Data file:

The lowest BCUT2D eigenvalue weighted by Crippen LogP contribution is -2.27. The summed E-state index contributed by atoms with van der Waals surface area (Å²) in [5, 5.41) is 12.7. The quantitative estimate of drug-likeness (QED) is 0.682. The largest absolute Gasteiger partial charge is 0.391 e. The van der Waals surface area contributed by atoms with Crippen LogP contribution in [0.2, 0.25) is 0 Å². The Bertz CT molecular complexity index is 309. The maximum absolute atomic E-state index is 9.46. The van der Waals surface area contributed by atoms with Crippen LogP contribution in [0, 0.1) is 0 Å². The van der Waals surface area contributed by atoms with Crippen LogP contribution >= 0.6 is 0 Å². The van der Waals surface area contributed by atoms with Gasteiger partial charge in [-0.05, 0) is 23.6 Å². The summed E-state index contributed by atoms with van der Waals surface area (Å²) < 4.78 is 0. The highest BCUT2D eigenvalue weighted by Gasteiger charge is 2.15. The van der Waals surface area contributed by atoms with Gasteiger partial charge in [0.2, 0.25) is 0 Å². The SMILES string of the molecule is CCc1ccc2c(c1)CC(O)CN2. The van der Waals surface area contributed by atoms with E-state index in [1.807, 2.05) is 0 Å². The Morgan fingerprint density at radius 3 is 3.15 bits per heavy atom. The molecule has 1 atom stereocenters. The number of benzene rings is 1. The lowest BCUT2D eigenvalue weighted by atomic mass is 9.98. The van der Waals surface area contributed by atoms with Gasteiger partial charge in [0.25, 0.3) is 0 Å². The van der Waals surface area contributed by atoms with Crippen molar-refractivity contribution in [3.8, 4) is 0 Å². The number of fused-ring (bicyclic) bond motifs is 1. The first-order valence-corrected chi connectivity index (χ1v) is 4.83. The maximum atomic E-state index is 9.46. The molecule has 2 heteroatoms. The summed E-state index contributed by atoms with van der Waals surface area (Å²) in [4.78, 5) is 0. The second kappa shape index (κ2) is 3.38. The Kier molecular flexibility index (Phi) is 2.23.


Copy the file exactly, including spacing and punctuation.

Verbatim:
The lowest BCUT2D eigenvalue weighted by Crippen LogP contribution is -2.27. The summed E-state index contributed by atoms with van der Waals surface area (Å²) in [5, 5.41) is 12.7. The quantitative estimate of drug-likeness (QED) is 0.682. The largest absolute Gasteiger partial charge is 0.391 e. The van der Waals surface area contributed by atoms with Crippen LogP contribution in [0.2, 0.25) is 0 Å². The Bertz CT molecular complexity index is 309. The maximum absolute atomic E-state index is 9.46. The van der Waals surface area contributed by atoms with Crippen LogP contribution in [0, 0.1) is 0 Å². The van der Waals surface area contributed by atoms with Crippen LogP contribution >= 0.6 is 0 Å². The van der Waals surface area contributed by atoms with Gasteiger partial charge in [-0.05, 0) is 23.6 Å². The summed E-state index contributed by atoms with van der Waals surface area (Å²) < 4.78 is 0. The highest BCUT2D eigenvalue weighted by Gasteiger charge is 2.15. The van der Waals surface area contributed by atoms with Gasteiger partial charge in [0.2, 0.25) is 0 Å². The SMILES string of the molecule is CCc1ccc2c(c1)CC(O)CN2. The van der Waals surface area contributed by atoms with E-state index in [1.807, 2.05) is 0 Å². The Morgan fingerprint density at radius 3 is 3.15 bits per heavy atom. The molecule has 1 atom stereocenters. The number of benzene rings is 1. The lowest BCUT2D eigenvalue weighted by atomic mass is 9.98. The van der Waals surface area contributed by atoms with Gasteiger partial charge in [0.25, 0.3) is 0 Å². The van der Waals surface area contributed by atoms with Crippen molar-refractivity contribution in [3.8, 4) is 0 Å². The number of fused-ring (bicyclic) bond motifs is 1. The first-order valence-corrected chi connectivity index (χ1v) is 4.83. The maximum atomic E-state index is 9.46. The molecule has 2 heteroatoms. The summed E-state index contributed by atoms with van der Waals surface area (Å²) in [4.78, 5) is 0. The second kappa shape index (κ2) is 3.38. The Kier molecular flexibility index (Phi) is 2.23.